We’ve all seen the headlines
“100s of black clad anarchists riot through downtown”
“black bloc smash Starbucks windows”
But what is the black bloc, and why is it used?
The black bloc is often seen as a gang or group by the media and the right wing, yet this is not the case at all, the black bloc is simply a tactic used to protect the identity of protestors by giving a uniform appearance across all members of the protestors. This allows protestors to sabotage infrastructure, protect communities, prevent police incursions into established autonomous zones, and more, all whilst maintaining their anonymity.
The black bloc is not a new tactic, having originated in West Germany in the 1970’s and 1980’s prior to the fall of the Berlin wall. During the economic recession occurring at this time, as well as massive amounts of people leaving the cities for the suburbs, many areas of the inner city were left abandoned and were squatted, providing people with free housing.
Within these squatter communities, radical political ideas began to emerge, which caused clashes with police and other government agencies to occur. Due to the violence from the police, protestors donned motorcycle helmets, steel-toed boots, and other protective clothing along with ski-masks to enable them to continue protesting through the violence from police and avoid being targeted for arrest.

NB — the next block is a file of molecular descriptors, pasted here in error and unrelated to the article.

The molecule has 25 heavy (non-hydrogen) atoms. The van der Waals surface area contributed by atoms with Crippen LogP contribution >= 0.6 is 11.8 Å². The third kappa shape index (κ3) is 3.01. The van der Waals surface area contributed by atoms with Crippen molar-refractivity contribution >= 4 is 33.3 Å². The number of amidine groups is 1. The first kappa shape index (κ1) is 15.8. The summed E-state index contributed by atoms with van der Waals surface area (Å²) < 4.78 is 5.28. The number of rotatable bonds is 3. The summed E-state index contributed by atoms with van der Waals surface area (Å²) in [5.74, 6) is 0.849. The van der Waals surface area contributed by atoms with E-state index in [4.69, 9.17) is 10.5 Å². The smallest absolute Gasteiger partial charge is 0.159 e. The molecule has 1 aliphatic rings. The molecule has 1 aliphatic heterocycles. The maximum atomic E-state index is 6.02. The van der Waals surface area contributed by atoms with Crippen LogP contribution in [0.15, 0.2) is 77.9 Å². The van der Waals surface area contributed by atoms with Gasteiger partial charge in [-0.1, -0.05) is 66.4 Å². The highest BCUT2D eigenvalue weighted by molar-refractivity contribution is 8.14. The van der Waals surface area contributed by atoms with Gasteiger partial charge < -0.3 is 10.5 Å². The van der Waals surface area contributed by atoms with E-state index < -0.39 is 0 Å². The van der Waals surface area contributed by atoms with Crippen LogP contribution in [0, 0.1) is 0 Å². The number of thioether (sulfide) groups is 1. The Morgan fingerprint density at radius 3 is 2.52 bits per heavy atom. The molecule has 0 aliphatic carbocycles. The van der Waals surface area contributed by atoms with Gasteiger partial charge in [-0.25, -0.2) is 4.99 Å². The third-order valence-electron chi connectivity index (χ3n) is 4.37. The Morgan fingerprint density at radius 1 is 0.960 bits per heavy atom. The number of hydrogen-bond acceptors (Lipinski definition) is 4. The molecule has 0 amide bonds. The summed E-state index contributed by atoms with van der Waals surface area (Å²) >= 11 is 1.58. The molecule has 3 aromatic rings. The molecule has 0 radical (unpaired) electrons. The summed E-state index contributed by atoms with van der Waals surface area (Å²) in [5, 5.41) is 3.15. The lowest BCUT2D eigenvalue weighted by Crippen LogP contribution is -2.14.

Is the black bloc tactic always useful and recommended? Not necessarily, as sometimes it has the opposite effect, such as being the only person in black bloc meaning you stand out and are more likely to be the target of police violence and arrest.
For more information on the black bloc (as well as an insight into the 2012 Montreal student demonstrations that heavily used the black bloc tactic) check out https://sub.media/video/a-history-of-the-black-bloc/
For a history around the world of black bloc tactics, check out “Who’s Afraid of the Black Blocs: Anarchy in Action Around the World” by Francis Dupuis-Deri